BOOBY TRAP: In order to get the Enterprise out of an emergency situation, Geordi creates a holographic representation of one of the ship’s designers, Leah Brahms… then crushes on it. We learn this episode that Geordi had no business giving Wesley romantic advice back in “The Dauphin.” Unlike “The Bonding,” this episode does have ramifications to later continuity when Geordi meets the real Dr. Leah Brahms.

PAIR WITH: I think I’m going to drop this aspect of my posts (unless there is something really obvious). I never planned to keep it up beyond the third season, anyway.

I always found that aspect of the holodeck a little bit creepy.  Your crush doesn't like you back?  Whip up a holodeck version of them and use them however you like. I'm sure there's safeguards built into the system to prevent that. I'm equally sure that a gifted technician - the ship's engineer, say - could work out a way around those safeguards.

I always wondered about holodeck versions of real people. Does the holodeck somehow endow them with the knowledge, intelligence and imagination of the real (generally deceased) person? How? Based upon their writings? Would that really recreate people and their abilities?

As for your crush not behaving like a hooker, IIRC there was at least one episode in either STNG or one of the spin-offs in which that did happen. 

Barclay's version of Troi, if not actually hooker-like, was definitely "interested" in him.

THE ENEMY: The third Romulan episode. The fact that only Worf’s blood can save the Romulan survivor smacks of plot contrivance. What about one of the (at least) several Vulcan’s serving aboard Enterprise? Worf’s isn’t even the right color. NOTE: Worf refuses to provide a transfusion and the Romulan dies.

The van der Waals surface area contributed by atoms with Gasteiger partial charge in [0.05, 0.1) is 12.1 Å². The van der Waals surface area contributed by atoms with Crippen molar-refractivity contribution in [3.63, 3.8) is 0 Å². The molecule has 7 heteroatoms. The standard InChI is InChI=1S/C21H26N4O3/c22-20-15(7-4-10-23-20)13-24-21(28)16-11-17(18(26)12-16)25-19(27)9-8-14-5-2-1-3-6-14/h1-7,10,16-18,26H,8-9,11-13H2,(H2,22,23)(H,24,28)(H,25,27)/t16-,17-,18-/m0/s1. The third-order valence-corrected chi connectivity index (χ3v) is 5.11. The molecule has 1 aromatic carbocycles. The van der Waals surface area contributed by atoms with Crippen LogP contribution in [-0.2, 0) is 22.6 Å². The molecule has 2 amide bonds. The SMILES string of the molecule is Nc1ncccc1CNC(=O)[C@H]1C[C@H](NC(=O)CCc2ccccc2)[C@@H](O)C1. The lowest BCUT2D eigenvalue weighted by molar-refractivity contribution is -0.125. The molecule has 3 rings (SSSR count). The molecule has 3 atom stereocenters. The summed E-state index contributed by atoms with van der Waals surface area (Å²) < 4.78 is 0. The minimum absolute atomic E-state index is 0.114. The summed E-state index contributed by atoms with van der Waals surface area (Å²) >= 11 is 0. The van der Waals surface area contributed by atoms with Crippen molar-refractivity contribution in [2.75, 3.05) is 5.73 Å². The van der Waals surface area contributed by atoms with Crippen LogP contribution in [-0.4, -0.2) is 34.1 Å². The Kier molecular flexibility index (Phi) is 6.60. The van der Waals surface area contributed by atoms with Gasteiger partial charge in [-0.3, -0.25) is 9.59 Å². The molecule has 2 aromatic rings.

THE PRICE: A love affair episode for Troi as she encounters and unscrupulous negotiator with a conflict of interest. The negotiations are over a seemingly stable wormhole. Two ferengi get stuck on the other side of it.

THE VENGEANCE FACTOR: A love affair episode for Riker as he encounters a seemingly sympathetic servant who ends up being an assassin. He kills her unnecessarily in the end.

THE DEFECTOR: A low-ranking Romulan defector crosses the Neutral Zone seeking asylum. He is really an admiral who seeks to prevent a war, but it turns out he was fed disinformation. A quite good episode, really.

THE HUNTED: An alien super-soldier leads a rebellion against the society who first created him and his kind, then turned their backs on them. He outmaneuvers Picard and his crew at almost every turn, and Picard’s solution (he simply dumps the mess in the lap of the alien government) is very “Captain Kirk.” The soldier eludes security on a chase through the Enterprise displaying knowledge of its systems and layout he could not possibly have, but otherwise a good episode.

PAIR WITH: "A Town Called Mercy"

Jeff of Earth-J said:

THE HUNTED: An alien super-soldier leads a rebellion against the society who first created him and his kind, then turned their backs on them. He outmaneuvers Picard and his crew at almost every turn, and Picard’s solution (he simply dumps the mess in the lap of the alien government) is very “Captain Kirk.” The soldier eludes security on a chase through the Enterprise displaying knowledge of its systems and layout he could not possibly have, but otherwise a good episode.

THE HIGH GROUND: A terrorist kidnaps Dr. Crusher. Bad timing airing this episode back-to-back with “The Hunted.”